wonderful 15 cM segments that will point us in the right direction and span the gap to fill in the blanks.

If you are a Brady or descended from any Brady, have done autosomal DNA and are on GEDmatch,  please consider joining the FB Brady DNA Project. We will do our best to find you connections to your Brady family---whoever they may be. And please, share this post with all of your friends who do DNA and genealogy!

If you are a known descendant of Hugh Brady and Hannah McCormick, we have a family reunion the first of June at the old homestead. (Details at the FB Hugh and Hannah Descendants page. Tell them Barbara sent you.

Happy Finding!

I am still having a blast!











Friday, May 11, 2018

For DNA Painter Enthusiasts: A Personal Interview with Jonny Perl

I know many of you have fallen in love with the online tools at DNA Painter. It has taken the genealogy community by storm. I know several people have said on different forums they have become addicted to the Painter tool.



The site has several other tools I have become addicted to. Jonny made the cM Relationship Chart developed by Blaine T. Bettinger, The Genetic Genealogist, interactive. And with the addition of The DNA Geek, Dr. Leah Larkin’s probability calculations you can’t get much better at narrowing down how you relate to your matches. 


These tools are a must for people who want to knock down brick walls in their tree and for those who are adopted and are using DNA to find their biological families.


(Big hint here: keep an eye on the DNA Painter site. Jonny has more new tools in the works that are going to blow everyone away.)

I wanted to know Jonny better (he's from the UK) I also wanted to know how popular genealogy testing is in the UK. I thought you might want to know too. Jonny graciously accepted my request for this interview. 

How popular is pursuing genealogy in the UK? Does interest in it seem to be growing?

There’s a long-standing interest, with TV shows like ‘Who Do You Think You Are?’ helping to boost it in recent years.  I’m not sure if it’s growing or not – I’m in so deep that it’s hard to get a perspective! I know two new family history conferences were announced today, so I guess that says something!

What about attitudes about DNA testing? Would you say the number of people testing in the UK is increasing?

It’s reasonably widely known but I wouldn’t say it’s mainstream yet. While the market is far less evolved than in the US, there are lots of TV ads, and I’m sure many kits are being sold.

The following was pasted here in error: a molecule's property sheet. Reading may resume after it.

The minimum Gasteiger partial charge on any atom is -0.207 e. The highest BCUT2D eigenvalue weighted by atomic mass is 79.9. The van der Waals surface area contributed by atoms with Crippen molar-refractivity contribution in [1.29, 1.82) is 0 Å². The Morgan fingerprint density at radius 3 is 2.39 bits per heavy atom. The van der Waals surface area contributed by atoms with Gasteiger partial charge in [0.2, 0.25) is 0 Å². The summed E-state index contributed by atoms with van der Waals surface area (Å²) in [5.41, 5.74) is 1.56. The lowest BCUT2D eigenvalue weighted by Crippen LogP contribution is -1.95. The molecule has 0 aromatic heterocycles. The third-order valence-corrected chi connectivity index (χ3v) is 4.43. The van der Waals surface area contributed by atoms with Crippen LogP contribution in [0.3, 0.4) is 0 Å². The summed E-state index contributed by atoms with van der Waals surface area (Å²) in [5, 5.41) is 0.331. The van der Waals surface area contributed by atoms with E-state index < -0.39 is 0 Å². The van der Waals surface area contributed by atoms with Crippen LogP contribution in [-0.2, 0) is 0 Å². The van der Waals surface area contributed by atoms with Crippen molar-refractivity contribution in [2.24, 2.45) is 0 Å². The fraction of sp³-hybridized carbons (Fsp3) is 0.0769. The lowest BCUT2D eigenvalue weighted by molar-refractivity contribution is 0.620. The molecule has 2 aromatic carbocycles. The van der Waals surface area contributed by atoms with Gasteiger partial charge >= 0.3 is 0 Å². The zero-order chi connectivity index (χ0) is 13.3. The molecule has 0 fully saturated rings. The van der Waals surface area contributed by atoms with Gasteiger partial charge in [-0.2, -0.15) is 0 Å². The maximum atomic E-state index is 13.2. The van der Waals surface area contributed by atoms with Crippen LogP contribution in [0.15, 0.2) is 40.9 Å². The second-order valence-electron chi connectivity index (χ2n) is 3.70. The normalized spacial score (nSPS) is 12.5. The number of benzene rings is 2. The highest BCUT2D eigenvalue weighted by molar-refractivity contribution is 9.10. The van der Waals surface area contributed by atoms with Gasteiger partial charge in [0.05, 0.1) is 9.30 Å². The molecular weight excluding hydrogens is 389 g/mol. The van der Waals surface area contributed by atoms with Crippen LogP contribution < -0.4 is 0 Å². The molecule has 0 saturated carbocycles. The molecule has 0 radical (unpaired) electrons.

Are their many UK based testing companies?
No; the big international players – Ancestry, MyHeritage, FamilyTreeDNA, and 23andme – still dominate, but Living DNA is UK-based and have also made great advances in a short time with their more targeted ethnicity estimates.

When did you first get interested in genealogy?
Comparatively recently!  I was always fascinated by history in general, but my interest in family history just clicked about 11 years ago. Almost overnight I was up until the early hours every day researching ancestors.

What areas in genealogy excite you the most?
Like many others, I enjoy the thrill of the chase, and that amazing feeling when all the evidence comes together to prove a theory.  I love to visit physical locations that related to my ancestors (not just graveyards!). On a personal level I’m excited about producing online tools that will help people in their research.

Do you have any ancestors that stand out as “special” to you?
I’m fond of the ancestors (and other relatives) who share my passion for genealogy. My father’s cousin is one of these, and he showed me some photos and papers collated by my great-aunt.

These included some hand-written documents from my Great-Great-Grandfather Charles Richard Jones (1828-1917) dating from the 1890s. Charles worked first for his father, a printer and publisher, and then as a bookseller. In these papers, he lists out birth, baptism and death information for many of his parents’ ancestors and their siblings. He wrote down absolutely everything he knew, even if it was uncertain or incomplete. This helped me knock down a brick wall that led back four more generations! What’s more, he and his wife had a charming and very helpful tendency to give their children middle names corresponding to an ancestor’s distinctive last name. Without all this I would have struggled with my research. I have a few photos of Charles and I bet I have a fair few of his genes too!


Who are your “brick walls?”
I’m half-Irish, so there are a few! I’m missing the names of three different great-great-great grandmothers on my maternal side: the wives of James McBride in county Monaghan, Joseph Marshall in county Tyrone, and Hugh Mathews in county Down. These are women who married around 1800-1830. In the absence of any paper records, I’m relying on DNA sleuthing.

In the U.S. there are loads of people who love finding connections with the Royal Family, is that popular in the U.K. too?
Well, we’re all descendants of Charlemagne! I’m sure royal connections are a driving force for some, yes (I don’t need any force to drive me!).

I do have a connection to the British Royal Family, but not an ancestral one: the brother of my 4th-Great Grandmother was a doctor called Sir Isaac Wilson who was in charge of the delivery at the birth of Queen Victoria!

The U.S. is keen on identifying Sons and Daughters of the American Revolution any thoughts on that?

In general, my interest in genealogy has improved my knowledge of US history.  I do have experience of DAR; I was able to trace the lifecycle family of Irish cousins, starting from a wedding not far from where I now live in London; the death of the father in 1837, the immigration of his family in 1845, and then the subsequent success of a descendant, Katie Putnam, who was a famous actress in the 1870s-90s, and who also identified as a DAR.